art. physical education and music.
The course in agriculture comprises
studies of soils, crops, livestock, feeds
and feeding, and farm management.
In farm engineering, farm machinery,
gas engines aid tractors, farm build
ings, home devices and sanitation, and
irrigation and drainage are studied.
ORDER BOY TO REFORM SCHOOL
Ralph Tarrcnce, 15. Sfaycr of Father, ;
Adjudged a Delinquent. j
Salina, Kan., Jan. 20. Ralph Tar- i
rence, 15 years old, who shot and I
killed his father at Lincoln last month
after receiving a beating, was ad- 1
judged a delinquent by Juvenile Judge j
Artman at Lincoln and sentenced to ;
an indefinite term in the reform
school. He appealed to the district
court.
HOT WATER BOTTLE BLEW UP.
Russell Girl Badly Scalded When
Steam Caused Explosion In Bed.
Russell, Kan.. Jan. 20. Miss Mollie
Schwartz, a daughter of Mr. and Mrs.
Jacob Schwartz, was badly scalded in
a very peculiar manner.
She took the rubber hot water bot
tle and filled it with water and on re
tiring placed it in bed beside her. In
a very short time after she lay down
the bottle exploded and the hot wa
ter scalded her side and arm badly;
the arm especially was burned so that
the skin came off.
The Kansas Clipping Service
Will furnish, you clippings from all newspapers .
over the state of Kansas on any subject in which , ,
you are interested. Find out what the editors are
.saying; about YOU. This is the best medium in
the world thru which to sound public opinion.
The Old Reliable Clipping Service
113 East Eighth.
Made by the CADILLAC
AUTO TRUCK CO., CADIL
LAC, MICH., are of PROVED
UNIT Construction Conti
nental Motor, Timken Axles
and Bearing-s, Timken-David
Brown Worm Drive. "ACME"
TRUCKS Big, Powerful,
J. H. KERSHNER, Factory Representative
r
5
r- ' '
I 1
I v. I
I i ' ' - 'I
F. A. ANTON, Director.
ly progressive and on the alert. Anything just any
thing that will promote SERVICE and cause its cus
tomers to better recognize its ambition to make it a
HOME-LIKE BANK is being taken advantage of here.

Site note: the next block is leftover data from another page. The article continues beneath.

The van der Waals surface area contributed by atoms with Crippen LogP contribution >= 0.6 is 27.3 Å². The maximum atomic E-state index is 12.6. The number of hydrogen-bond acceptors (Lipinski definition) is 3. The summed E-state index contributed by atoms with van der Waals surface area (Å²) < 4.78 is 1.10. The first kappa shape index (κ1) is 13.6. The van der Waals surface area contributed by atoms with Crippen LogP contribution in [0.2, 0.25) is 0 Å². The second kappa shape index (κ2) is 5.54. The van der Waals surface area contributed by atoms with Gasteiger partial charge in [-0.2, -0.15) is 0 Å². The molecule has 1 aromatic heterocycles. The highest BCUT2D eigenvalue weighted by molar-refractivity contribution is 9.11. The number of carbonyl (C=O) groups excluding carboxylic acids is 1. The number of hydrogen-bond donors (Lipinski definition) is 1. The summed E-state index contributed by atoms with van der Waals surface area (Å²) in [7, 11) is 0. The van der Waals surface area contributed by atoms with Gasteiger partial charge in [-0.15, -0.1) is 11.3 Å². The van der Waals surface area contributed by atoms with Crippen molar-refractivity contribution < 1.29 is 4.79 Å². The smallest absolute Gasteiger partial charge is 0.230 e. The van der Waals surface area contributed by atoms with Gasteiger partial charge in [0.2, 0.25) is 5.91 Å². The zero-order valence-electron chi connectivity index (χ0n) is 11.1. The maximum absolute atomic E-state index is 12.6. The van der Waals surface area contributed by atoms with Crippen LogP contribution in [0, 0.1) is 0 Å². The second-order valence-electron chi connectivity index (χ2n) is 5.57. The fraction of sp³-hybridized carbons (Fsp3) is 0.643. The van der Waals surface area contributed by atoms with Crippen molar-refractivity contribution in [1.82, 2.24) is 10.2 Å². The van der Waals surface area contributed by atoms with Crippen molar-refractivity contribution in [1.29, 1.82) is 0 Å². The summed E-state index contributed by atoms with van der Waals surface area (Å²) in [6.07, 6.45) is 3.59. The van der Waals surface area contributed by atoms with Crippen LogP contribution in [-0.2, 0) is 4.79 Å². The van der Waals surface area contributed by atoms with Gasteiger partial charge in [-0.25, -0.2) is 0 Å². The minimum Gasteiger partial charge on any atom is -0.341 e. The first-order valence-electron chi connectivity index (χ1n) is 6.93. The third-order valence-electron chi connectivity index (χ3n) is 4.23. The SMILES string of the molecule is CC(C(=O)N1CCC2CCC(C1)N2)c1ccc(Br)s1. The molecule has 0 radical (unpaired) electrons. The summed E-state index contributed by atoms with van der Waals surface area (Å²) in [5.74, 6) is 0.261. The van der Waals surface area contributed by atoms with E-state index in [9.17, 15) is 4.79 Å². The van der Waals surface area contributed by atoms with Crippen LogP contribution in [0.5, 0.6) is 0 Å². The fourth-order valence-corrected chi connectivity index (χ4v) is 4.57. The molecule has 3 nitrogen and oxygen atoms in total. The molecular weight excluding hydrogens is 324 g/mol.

By reaching a hign tide in safety, security and service
The Kansas Reserve can do most for "the good old town."
F. A. ANTON, Director.
The Kansas Reserve State Bank
CAPITAL AND SURPLUS, $250,000.00.
Ladies' Rest Room. 824 Kansas Avenue.
I '.'-" '' V-a" --. 1
For
New York
leave Topeka
5:35 m. today
arrive New York
f M. day after tomorrow
No change of station, No excess Fare
Rock Island Lines
Reftervationa through. C. E. Banco m. C. P. A.
SI-OAX'S MMMENT EASES PAIN.
Sloan's Liniment is first thought of
mothers for bumps, bruises and sprains
that are continually happening to children.
It quickly penetrates and soothes without
rubbing. Cleaner and more effective than
mussy plasters or ointments. Tor rheu
matic aches, neuralgia pain ahd that
grippy soreness after colds, Sloan's Llni
meut gives prompt relief. . Have s bottle
handy for bruises, strains, sprains and all
external pain. For the thousands whose
work calls them outdoors, the paints and
achea following exposure are relieved by
Sloan's Linimeut. At all Druggists, 25c.
Adv.
Phone 820.
"ACME" Trucks
Proved Sell Themselves. We
want a Distributor in TO
PEKA, Kan., and Kan. City,
Mo.; also in every City in
Kansas, Nebraska, Oklahoma
and Missouri. Our proposi
tion is easy to handle. For the
facts in the case, write
NORTON. KANSAS
T is my. observation
that competition gets
up just as early in the
morning as I do and
works just as late at
night. It strives to do
just what I do GET
THE BUSINESS! And.
that satisfies me that
one must awaken in the
morninsr to fresh endeav
or, a stronger effort and
a certain knowledge that
competition of today can
not be out-generaled by a
plan of yesterday.
This bank plans each
day to SERVE better on
the morrow. Its Direc
torate strives to be keen
BLAIR & HOPKINS
MERCHANT POLICE
Residence 109 East 13th St.
Phone SI 25 Black.
PARALYSIS WXEI?-
Br Dr. Chase's Spacial Blood and Nityi Tablets.
lr- Chase. 22i N. Tenth Btrsefc Pkil.n.lphi.. fa.
Bertha Trapp, Prop.
I